On 2014-05-22, Chris Angelico wrote:

> On Thu, May 22, 2014 at 9:47 PM, Adam Funk <a24...@ducksburg.com> wrote:
>> I'm using Python 3.3 and the sqlite3 module in the standard library.
>> I'm processing a lot of strings from input files (among other things,
>> values of headers in e-mail & news messages) and suppressing
>> duplicates using a table of seen strings in the database.
>> It seems to me --- from past experience with other things, where
>> testing integers for equality is faster than testing strings, as well
>> as from reading the SQLite3 documentation about INTEGER PRIMARY KEY
>> --- that the SELECT tests should be faster if I am looking up an
>> INTEGER PRIMARY KEY value rather than TEXT PRIMARY KEY.  Is that
>> right?
> It might be faster to use an integer primary key, but the possibility
> of even a single collision means you can't guarantee uniqueness
> without a separate check. I don't know sqlite3 well enough to say, but
> based on what I know of PostgreSQL, it's usually best to make your
> schema mimic your logical structure, rather than warping it for the
> sake of performance. With a good indexing function, the performance of
> a textual PK won't be all that much worse than an integral one, and
> everything you do will read correctly in the code - no fiddling around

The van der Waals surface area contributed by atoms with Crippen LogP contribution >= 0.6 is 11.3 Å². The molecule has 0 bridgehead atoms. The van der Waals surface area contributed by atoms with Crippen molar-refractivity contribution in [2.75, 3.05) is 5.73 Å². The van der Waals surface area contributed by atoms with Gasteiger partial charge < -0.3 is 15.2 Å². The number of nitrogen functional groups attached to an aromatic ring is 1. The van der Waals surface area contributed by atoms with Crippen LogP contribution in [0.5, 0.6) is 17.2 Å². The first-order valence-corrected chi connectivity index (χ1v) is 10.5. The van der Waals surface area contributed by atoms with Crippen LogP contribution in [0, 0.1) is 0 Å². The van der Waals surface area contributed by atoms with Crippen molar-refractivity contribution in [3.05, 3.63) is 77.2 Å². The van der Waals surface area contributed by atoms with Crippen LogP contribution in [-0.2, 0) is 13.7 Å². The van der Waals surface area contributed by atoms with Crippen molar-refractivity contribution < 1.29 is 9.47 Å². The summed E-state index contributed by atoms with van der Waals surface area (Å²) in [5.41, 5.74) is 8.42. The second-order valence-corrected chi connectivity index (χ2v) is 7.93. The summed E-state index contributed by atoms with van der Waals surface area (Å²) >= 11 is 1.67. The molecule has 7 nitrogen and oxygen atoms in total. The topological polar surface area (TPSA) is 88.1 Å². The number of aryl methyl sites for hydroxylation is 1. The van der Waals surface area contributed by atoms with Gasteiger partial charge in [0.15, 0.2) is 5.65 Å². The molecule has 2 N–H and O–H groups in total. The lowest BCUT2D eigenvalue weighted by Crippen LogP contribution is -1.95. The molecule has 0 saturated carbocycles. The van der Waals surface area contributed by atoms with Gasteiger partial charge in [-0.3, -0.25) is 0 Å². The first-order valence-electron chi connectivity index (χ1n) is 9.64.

> with hashes and collision checks.
> Stick with the TEXT PRIMARY KEY and let the database do the database's
> job. If you're processing a really large number of strings, you might
> want to consider moving from sqlite3 to PostgreSQL anyway (I've used
> psycopg2 quite happily), as you'll get better concurrency; and that
> might solve your performance problem as well, as Pg plays very nicely
> with caches.

Well, actually I'm thinking about doing away with checking for
duplicates at this stage, since the substrings that I pick out of the
deduplicated header values go into another table as the TEXT PRIMARY
KEY anyway, with deduplication there.  So I think this stage reeks of
premature optimization.

The history of the world is the history of a privileged few.
                                            --- Henry Miller

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